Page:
The founder lets go
Papa John's Pizza founder John Schnatter hung up his oven mitts, but the company is still thriving.
(Fortune Magazine) -- John Schnatter sold his first pizza in 1984, out of a renovated broom closet in his father's tavern. By the time Papa John's debuted on the Fastest-Growing list a decade later, it was a $162-million-a-year company with more than 600 stores. Today Papa John's is the country's third-largest pizza chain (behind Domino's Pizza (Charts) and Pizza Hut), with more than 2,600 outlets. Schnatter, who hung up his oven mitts in April 2005 when former Blockbuster president Nigel Travis took over as CEO, can still be a proud papa. The company's stock is up 518% from its Fastest-Growing days, and 98% since Travis got the job.
Not that it was always as smooth as melted cheese; revenues fell in 2002 and 2003, thanks to the Atkins craze, a wobbly economy, and declining sales in Britain. And in the U.S. an order-by-web program drained cash. But overall, the record is solid. Revenues reached $969 million last year, and international expansion is hitting its stride; in the next decade, about 500 new restaurants are planned for China, India, and Korea.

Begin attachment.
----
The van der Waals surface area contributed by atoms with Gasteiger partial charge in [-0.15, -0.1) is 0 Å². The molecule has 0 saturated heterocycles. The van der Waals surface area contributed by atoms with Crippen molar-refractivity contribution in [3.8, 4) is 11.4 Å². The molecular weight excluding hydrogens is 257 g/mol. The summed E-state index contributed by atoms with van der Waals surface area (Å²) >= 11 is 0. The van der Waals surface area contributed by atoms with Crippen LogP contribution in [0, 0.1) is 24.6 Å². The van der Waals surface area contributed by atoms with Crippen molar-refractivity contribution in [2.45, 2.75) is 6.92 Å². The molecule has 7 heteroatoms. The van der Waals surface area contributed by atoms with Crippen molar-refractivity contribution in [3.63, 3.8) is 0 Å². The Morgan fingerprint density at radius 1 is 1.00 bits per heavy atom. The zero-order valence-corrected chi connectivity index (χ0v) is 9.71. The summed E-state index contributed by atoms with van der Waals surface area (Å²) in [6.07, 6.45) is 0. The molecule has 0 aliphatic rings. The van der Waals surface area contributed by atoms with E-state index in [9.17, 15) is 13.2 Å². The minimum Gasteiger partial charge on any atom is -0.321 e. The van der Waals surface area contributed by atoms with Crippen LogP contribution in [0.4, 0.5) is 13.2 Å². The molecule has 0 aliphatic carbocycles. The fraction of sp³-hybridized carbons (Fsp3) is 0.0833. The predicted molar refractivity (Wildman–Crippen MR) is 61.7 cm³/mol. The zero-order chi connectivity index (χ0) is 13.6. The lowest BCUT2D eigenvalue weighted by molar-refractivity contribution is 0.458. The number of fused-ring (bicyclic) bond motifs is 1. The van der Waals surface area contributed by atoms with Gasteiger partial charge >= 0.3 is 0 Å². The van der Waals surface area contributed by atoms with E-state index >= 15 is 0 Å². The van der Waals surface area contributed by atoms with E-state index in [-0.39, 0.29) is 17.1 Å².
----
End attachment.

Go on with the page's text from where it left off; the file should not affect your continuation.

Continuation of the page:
Most important, after the hard times of 2002-03, same-store sales have revived nicely, up 7.4% in 2005 -- that's more than rival Domino's. And Papa John's increased profit 98% last year, while Domino's showed a 74% rise. The introduction of Papa's Perfect Pan Pizza -- a square-shaped deep-dish delicacy -- in September 2005 was a financial and gustatory triumph.
Think of it this way: If you had invested $10,000 when Papa John's first made the Fastest-Growing list, today you would have almost $52,000 in your pocket. Now, that's tasty.
At a Glance